TWI Industrial Member Report Summary 1002/2011
By J Martin
In late 2004 - early 2005 TWI developed an innovative technique called stationary shoulder friction stir welding (SSFSW). SSFSW employs a rotating pin located in a non-rotating shoulder component, which slides over the surface of the material during welding. The SSFSW technique offered the potential to overcome one of the limitations of conventional friction stir welding (FSW); the inability to join plates which are positioned in different angular planes such as corners. This joint configuration is used extensively in transport industries for adding rib stiffeners to body skins.
Initially TWI demonstrated the feasibility of applying the SSFSW technique to corner joints using internal and Yorkshire Forward regional funding. The welding mechanism developed consisted of a rotating pin located in a non-rotating shoulder shaped to the internal corner of the plates to be welded. Figure 1 shows a schematic diagram of the technique applied to an unreinforced T-butt weld configuration and Figure 2 shows a fabricated T-component.
Trial samples showed successful T-joint welds with all the benefits of the SSFSW technique; very smooth weld surfaces, no reduction in cross-section and small heat affected zones (HAZs). However, the sharp internal corner was considered detrimental to the joint properties, particularly with regards to fatigue performance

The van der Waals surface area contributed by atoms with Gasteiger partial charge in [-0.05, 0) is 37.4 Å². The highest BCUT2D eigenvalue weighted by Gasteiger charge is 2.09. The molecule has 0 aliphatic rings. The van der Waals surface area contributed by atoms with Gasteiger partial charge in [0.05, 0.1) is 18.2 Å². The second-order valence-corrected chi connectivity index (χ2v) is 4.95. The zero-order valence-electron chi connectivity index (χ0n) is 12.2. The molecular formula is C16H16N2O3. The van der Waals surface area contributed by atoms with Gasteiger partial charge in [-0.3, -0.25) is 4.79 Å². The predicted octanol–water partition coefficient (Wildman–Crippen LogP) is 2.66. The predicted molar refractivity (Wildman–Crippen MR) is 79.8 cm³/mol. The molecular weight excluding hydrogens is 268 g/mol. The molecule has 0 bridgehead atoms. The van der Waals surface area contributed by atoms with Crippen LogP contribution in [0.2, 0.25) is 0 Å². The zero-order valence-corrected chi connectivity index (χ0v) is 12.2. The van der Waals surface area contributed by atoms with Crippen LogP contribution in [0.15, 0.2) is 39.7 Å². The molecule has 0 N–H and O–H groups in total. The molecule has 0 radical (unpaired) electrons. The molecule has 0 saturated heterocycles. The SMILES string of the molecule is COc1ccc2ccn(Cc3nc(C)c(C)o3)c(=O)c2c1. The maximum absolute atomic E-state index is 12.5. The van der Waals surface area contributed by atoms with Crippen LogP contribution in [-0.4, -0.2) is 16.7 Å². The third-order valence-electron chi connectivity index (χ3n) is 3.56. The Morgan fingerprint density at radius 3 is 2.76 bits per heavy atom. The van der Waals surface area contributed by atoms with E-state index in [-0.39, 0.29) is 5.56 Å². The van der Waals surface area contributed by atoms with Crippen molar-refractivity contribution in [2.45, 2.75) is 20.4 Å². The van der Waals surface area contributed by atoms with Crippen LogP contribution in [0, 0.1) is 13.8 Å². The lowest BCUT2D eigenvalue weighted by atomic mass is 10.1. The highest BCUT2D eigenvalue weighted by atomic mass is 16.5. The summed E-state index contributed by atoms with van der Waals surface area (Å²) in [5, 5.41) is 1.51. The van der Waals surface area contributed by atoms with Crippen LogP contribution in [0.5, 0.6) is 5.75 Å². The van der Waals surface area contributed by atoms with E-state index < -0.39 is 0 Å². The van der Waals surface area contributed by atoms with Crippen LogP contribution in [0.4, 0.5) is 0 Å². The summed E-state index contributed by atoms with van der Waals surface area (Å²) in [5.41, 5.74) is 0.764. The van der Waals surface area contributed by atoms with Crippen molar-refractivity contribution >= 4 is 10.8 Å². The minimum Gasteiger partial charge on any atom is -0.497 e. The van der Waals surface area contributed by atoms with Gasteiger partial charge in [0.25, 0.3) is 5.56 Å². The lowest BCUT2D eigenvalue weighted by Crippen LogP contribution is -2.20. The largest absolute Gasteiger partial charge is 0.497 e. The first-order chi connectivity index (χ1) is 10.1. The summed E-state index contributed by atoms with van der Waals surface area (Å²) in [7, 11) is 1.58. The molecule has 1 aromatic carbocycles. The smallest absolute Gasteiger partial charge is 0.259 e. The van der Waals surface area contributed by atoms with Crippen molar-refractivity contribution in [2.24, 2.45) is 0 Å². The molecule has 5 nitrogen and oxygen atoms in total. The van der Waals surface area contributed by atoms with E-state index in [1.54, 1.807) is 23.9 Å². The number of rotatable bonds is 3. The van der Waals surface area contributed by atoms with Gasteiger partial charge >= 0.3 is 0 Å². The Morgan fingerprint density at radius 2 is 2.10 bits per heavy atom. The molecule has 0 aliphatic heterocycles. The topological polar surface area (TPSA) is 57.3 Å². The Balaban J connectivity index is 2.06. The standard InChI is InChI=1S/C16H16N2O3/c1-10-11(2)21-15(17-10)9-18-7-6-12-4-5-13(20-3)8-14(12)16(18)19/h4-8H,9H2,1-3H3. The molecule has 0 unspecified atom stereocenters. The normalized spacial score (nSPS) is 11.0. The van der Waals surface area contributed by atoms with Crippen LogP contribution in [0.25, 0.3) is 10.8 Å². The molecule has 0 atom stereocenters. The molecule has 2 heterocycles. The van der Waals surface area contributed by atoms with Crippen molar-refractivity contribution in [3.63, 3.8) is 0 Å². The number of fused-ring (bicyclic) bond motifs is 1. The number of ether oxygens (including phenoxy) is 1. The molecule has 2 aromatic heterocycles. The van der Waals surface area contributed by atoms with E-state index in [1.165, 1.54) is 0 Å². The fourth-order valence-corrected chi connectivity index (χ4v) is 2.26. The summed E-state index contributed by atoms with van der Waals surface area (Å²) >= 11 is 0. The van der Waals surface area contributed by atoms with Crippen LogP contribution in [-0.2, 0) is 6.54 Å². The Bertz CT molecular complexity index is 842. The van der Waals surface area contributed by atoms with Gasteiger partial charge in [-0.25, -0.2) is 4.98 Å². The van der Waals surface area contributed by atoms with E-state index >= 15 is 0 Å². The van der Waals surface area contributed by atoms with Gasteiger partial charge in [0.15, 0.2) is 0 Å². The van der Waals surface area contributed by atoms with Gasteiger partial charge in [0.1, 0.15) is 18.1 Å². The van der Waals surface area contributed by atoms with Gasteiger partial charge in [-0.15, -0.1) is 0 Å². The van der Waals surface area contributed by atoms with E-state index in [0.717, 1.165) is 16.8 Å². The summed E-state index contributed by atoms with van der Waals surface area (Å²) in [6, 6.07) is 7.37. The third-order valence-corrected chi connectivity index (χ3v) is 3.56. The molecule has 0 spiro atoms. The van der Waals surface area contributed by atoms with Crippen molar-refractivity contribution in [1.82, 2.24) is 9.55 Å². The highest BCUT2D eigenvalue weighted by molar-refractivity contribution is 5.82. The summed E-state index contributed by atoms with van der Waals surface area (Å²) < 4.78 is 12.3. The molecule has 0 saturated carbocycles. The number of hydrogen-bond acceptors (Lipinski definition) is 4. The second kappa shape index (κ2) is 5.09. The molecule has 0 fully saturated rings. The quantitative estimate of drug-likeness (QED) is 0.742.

This report details more recent feasibility trials to produce a fillet radius weld between abutting plates to make fillet reinforced T-butt joints. The principle of the technique is to convert a chamfer into a fillet by shaping the exit of the stationary shoulder. Figure 3 shows the shape of the pre and post welded components. Two 45° chamfers were machined into the leg of the T and this additional material was stirred during the welding process and then extruded into the fillet shape on exit from the shoulder. A schematic diagram of the weld is shown in Figure 4. This FSW technique is novel and potentially represents a major advancement in developing a new variant of the FSW process.
The objectives of this project were to:
- Develop welding procedures and demonstrate the feasibility of joining a range of similar and dissimilar aluminium alloys in a fillet reinforced T-butt joint configuration.
- Compare the mechanical joint strength of fillet reinforced and unreinforced T-butt welds in a range of similar and dissimilar aluminium alloys.